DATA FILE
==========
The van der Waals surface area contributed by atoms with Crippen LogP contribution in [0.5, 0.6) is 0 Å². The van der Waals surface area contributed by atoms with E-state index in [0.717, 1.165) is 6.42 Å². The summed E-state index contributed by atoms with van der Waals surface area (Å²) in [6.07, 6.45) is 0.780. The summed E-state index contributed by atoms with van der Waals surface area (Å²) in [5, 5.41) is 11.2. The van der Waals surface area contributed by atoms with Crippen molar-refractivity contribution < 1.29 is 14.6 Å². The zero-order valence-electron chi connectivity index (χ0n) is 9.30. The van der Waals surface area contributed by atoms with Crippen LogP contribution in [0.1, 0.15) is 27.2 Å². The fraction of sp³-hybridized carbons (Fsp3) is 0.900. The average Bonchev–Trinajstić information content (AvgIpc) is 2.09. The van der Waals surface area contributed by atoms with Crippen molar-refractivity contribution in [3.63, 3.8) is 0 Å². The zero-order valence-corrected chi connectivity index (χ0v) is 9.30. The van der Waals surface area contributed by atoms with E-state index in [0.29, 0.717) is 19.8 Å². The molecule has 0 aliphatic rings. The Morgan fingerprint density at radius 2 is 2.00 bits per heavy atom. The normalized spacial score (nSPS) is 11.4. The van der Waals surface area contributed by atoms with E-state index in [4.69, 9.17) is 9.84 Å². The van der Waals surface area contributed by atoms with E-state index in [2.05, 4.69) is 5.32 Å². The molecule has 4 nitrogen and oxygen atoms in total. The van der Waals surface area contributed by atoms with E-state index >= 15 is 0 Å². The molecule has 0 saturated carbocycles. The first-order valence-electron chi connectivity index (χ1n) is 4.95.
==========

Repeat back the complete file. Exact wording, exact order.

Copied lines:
The van der Waals surface area contributed by atoms with Crippen LogP contribution in [0.5, 0.6) is 0 Å². The van der Waals surface area contributed by atoms with E-state index in [0.717, 1.165) is 6.42 Å². The summed E-state index contributed by atoms with van der Waals surface area (Å²) in [6.07, 6.45) is 0.780. The summed E-state index contributed by atoms with van der Waals surface area (Å²) in [5, 5.41) is 11.2. The van der Waals surface area contributed by atoms with Crippen molar-refractivity contribution < 1.29 is 14.6 Å². The zero-order valence-electron chi connectivity index (χ0n) is 9.30. The van der Waals surface area contributed by atoms with Crippen LogP contribution in [0.1, 0.15) is 27.2 Å². The fraction of sp³-hybridized carbons (Fsp3) is 0.900. The average Bonchev–Trinajstić information content (AvgIpc) is 2.09. The van der Waals surface area contributed by atoms with Crippen molar-refractivity contribution in [3.63, 3.8) is 0 Å². The zero-order valence-corrected chi connectivity index (χ0v) is 9.30. The van der Waals surface area contributed by atoms with E-state index in [0.29, 0.717) is 19.8 Å². The molecule has 0 aliphatic rings. The Morgan fingerprint density at radius 2 is 2.00 bits per heavy atom. The normalized spacial score (nSPS) is 11.4. The van der Waals surface area contributed by atoms with E-state index in [4.69, 9.17) is 9.84 Å². The van der Waals surface area contributed by atoms with E-state index in [2.05, 4.69) is 5.32 Å². The molecule has 4 nitrogen and oxygen atoms in total. The van der Waals surface area contributed by atoms with E-state index >= 15 is 0 Å². The molecule has 0 saturated carbocycles. The first-order valence-electron chi connectivity index (χ1n) is 4.95.